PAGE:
April 16, 2024
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Sukkos: Festival of Gathering

Rebbe Aharon Perlow, zt”l — the third rebbe of the Karliner dynasty — was known by the name of his sefer, “Beis Aharon.” A beloved tzaddik and guide, the Beis Aharon was known for his joyful mesirus nefesh, sacrifice and dedication in fulfilling mitzvos.

One Tishrei, winter came early to the Russian countryside, and on Motzei Yom Kippur, the shtetl of Karlin was hit with an early season snowstorm. Even the symbolic cleanliness and purity of being covered in white was not an encouraging omen, for the snow prevented everyone from building their sukkah. The humble abode of the Karliner Rebbe had a retractable roof that could be rolled back to enable configuration as an “indoor” sukkah, but there was so much snow piled up on top that there was no way to open it for the chag.

On the night of Erev Yom Tov, one of the dedicated chasidim of the Beis Aharon made his way to the Rebbe’s house, bravely climbed up on the frozen roof and began clearing off mounds of snow. Berel — the kind and simple street-sweeper of Karlin — worked throughout the night, braving howling winds and sleet, with his hands becoming frozen from “shoveling” the ice, snow and slush with his old, broken broom. By day-break, the job was complete, and he had laid schach over the opening; the sukkah was ready in time for Yom Tov.

Seeing this, the Beis Aharon was ecstatic. He would be able to sit in the tzila d’mehemnusah, the “shade of faith,” and fulfill the great mitzvah of dwelling in a sukkah. Before Berel could humbly slip away, the Rebbe grabbed him, and in a state of mochin d’gadlus, expanded consciousness and joy, exclaimed, “How can I ever repay you for this awesome kindness? Please choose your reward: I could bless you with riches beyond your imagination; you and your children will lack for nothing … or,” he continued with sparkle in his eye, “I can bless you to be near me in Gan Eden, imi b’mechitzasi — with me, sharing in my portion, for eternity.”

Berel thought for a moment and said, “I’ll take the first bracha.” And from that day on, the poor street-sweeper chasid was indeed blessed with great wealth …

~

Wait, hold on … Berel chose money over being with his Rebbe for eternity? Is that an uplifting message to share in the sukkah? This probably isn’t the Yom Tov story one would expect in a Torah column meant to inspire. Is this an editor’s error?

An insight on this story is shared by Rav Yitzchok Hisiger, in the name of Rav Yisrael Grossman, zt”l, rosh yeshiva of Yeshivas Pinsk-Karlin:

Of course, for a devoted chasid, the possibility of spending eternity learning with his Rebbe would be nothing short of paradise. What could be a greater pleasure?

Berel was such a selfless person, that he was even willing to sacrifice his eternal reward of being with his Rebbe — a pleasure he would enjoy for himself — to gain the ability to help others. Berel reasoned that with the Rebbe’s blessing, in addition to being a baal chesed, he could become a generous baal tzedakah and expansively support the needy as well. How could the loving and thoughtful Berel opt for a supernatural reward that would only benefit himself, when he could gather so many other souls into the Rebbe’s bracha? For Berel, the ability to help other Jews was the greatest pleasure!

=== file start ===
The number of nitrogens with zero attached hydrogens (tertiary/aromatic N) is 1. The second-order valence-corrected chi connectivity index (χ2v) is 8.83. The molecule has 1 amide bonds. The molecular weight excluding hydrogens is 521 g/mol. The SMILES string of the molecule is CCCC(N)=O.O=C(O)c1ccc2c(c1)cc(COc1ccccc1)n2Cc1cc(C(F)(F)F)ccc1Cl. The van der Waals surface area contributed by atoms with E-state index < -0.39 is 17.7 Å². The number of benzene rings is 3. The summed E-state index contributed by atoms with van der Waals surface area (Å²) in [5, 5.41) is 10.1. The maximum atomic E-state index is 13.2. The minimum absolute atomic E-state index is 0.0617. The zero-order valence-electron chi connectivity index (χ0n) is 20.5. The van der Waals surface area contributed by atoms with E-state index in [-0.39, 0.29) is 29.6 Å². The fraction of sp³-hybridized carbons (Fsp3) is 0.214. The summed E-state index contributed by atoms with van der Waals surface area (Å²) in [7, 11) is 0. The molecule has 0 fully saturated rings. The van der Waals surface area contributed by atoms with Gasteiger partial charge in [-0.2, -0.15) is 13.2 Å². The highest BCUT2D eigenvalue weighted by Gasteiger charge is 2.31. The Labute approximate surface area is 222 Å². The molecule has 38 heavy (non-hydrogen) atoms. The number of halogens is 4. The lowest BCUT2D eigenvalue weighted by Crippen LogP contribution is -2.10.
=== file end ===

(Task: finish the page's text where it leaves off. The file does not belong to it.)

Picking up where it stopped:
~

Sukkos is called “z’man simchaseinu,” the festival identified as the most joyous time of year. The Chasam Sofer points out why this is so: Isn’t every Yom Tov a time of celebration and simcha? On the other hand, the chagim can be a stressful time. All the expenses and preparations can be a great challenge to any family’s capacity. For aniyim (the poor), those who experience poverty to the point of struggling to provide for the needs of their families on a regular week, the chagim can be especially difficult.

On Pesach, kimcha d’ pischa provides meals and provisions for the poor. Yet, the ani remains quite aware that he is the recipient of charity; he is enjoying someone else’s success and generosity. Sukkos is called “Chag ha’Asif,” the Festival of Gathering, for it arrives at the end of the harvest season. As farmers would collect the bounty and gather in their crops, there would inevitably be forgotten sheaves, leftover stalks of wheat, fruit and other produce left behind. These halachically belonged to the poor, who could freely collect them three times a day. In this way, the agricultural and social laws of pe’ah, leket and shich’chah helped provide everyone in the community with their needs. This bounty was existentially different than receiving a handout. On Sukkos, all are meant to gather that which is already truly theirs.

The Chasam Sofer concludes that a true “z’man simchaseinu” is when everyone in our community is able to enjoy Yom Tov with their dignity intact.

~

There was a minhag in Galitzia of beautifying the sukkah with lavish and elaborate ornaments. Rebbe Chaim of Tzanz, the Divrei Chaim, zt”l, was opposed to this custom on the grounds that it was wasteful and distracted from the real joy of Yom Tov. “The best noi sukkah,” he said, “the most beautiful sukkah decoration, is the joy of knowing we have done our utmost to ensure that those who are lacking have all their Yom Tov needs met.”

~

May we always choose to gather each other into our blessings, and may this Sukkos truly be a “z’man simchaseinu” overflowing with bounty and revealed good for all!


Rav Judah Mischel is executive director of Camp HASC, the Hebrew Academy for Special Children. He is the mashpiah of OU-NCSY, founder of Tzama Nafshi and the author of “Baderech: Along the Path of Teshuva.” Rav Judah lives in Ramat Beit Shemesh with his wife Ora and their family.

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